Purple Heart’s Dramatic Hues Create Warmth and Elegance
Floors made from Purple Heart lumber may look as if they’ve been stained to be a rich mixture of purple and brown, but this tree produces its striking color on its own. Considered an exotic wood species, Purple Heart hardwood flooring is pricier than domestic hardwoods, but it’s extremely resilient and maintains its lustrous brilliance, with proper care.
The Purple Heart tree can grow to a height of 170 feet and has a mostly-straight trunk that’s 1.5 to 3 feet wide. The sheer size of this tree allows for greater flexibility in hardwood plank milling – boards may be available in a variety of custom sizes and widths.
Here are some things you should know about Purple Heart wood flooring:
Name: Purple Heart is a member of the Peltogyne genus, which contains about 20 species known for their richly colored wood. In the United States, when people talk about Purple Heart wood flooring, they are usually referring to the species Peltogyne spp. Other names for Purple Heart include Amaranth, Violetwood and Morado.
Origins: Trees in the Peltogyne genus grow throughout Mexico and Central and South America. Peltogyne spp. is primarily grown in Brazil, Guyana and Suriname.
Hardness Rating: With a Janka Hardness rating of 1860 out of 4000, the Purple Heart wood species falls within the upper-medium range for hardwood flooring options. The Janka Hardness scale is used to determine a hardwood’s resistance to dents, dings and scratches. The test, which uses a 2” x 2” x 6” piece of a wood specimen and a steel ball, determines how many pounds per square inch of force will make the steel ball embed halfway into the wood. That result leads to the wood’s Janka Hardness rating. Woods at the low end of the scale will show more evidence of dings compared to those at the top. However, woods at the very top of the Janka Hardness Scale could be too difficult to cut for home applications. Also note that other species of Peltogyne may have higher or lower Janka Hardness ratings.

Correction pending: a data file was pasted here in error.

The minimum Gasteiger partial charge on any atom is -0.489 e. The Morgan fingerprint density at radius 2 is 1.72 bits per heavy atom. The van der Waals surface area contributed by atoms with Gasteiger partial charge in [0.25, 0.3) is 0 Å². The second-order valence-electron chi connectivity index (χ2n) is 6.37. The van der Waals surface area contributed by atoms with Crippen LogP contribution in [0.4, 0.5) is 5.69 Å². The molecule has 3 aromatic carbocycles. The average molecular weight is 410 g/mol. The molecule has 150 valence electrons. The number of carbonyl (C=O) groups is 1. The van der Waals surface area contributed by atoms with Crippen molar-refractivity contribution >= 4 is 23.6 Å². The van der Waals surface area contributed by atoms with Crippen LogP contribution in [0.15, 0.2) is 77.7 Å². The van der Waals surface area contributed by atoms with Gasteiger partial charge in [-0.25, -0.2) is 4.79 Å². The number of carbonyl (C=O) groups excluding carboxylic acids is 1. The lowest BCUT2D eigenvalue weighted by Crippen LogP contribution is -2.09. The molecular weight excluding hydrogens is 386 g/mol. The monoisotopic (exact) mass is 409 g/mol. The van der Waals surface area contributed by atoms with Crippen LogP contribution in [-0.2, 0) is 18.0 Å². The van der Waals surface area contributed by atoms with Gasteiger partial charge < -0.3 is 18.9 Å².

Installation: Purple Heart hardwood is resistant to termites and is durable enough to be used for outdoor wood decks and other structures exposed to the elements, but its resiliency also can wear-down saws and other woodworking tools. Drilling pilot holes for nails is a must. With age, Purple Heart’s vivid purple tones may gradually darken to brown or black. A finish that protects wood from UV rays can help preserve the color for a longer amount of time.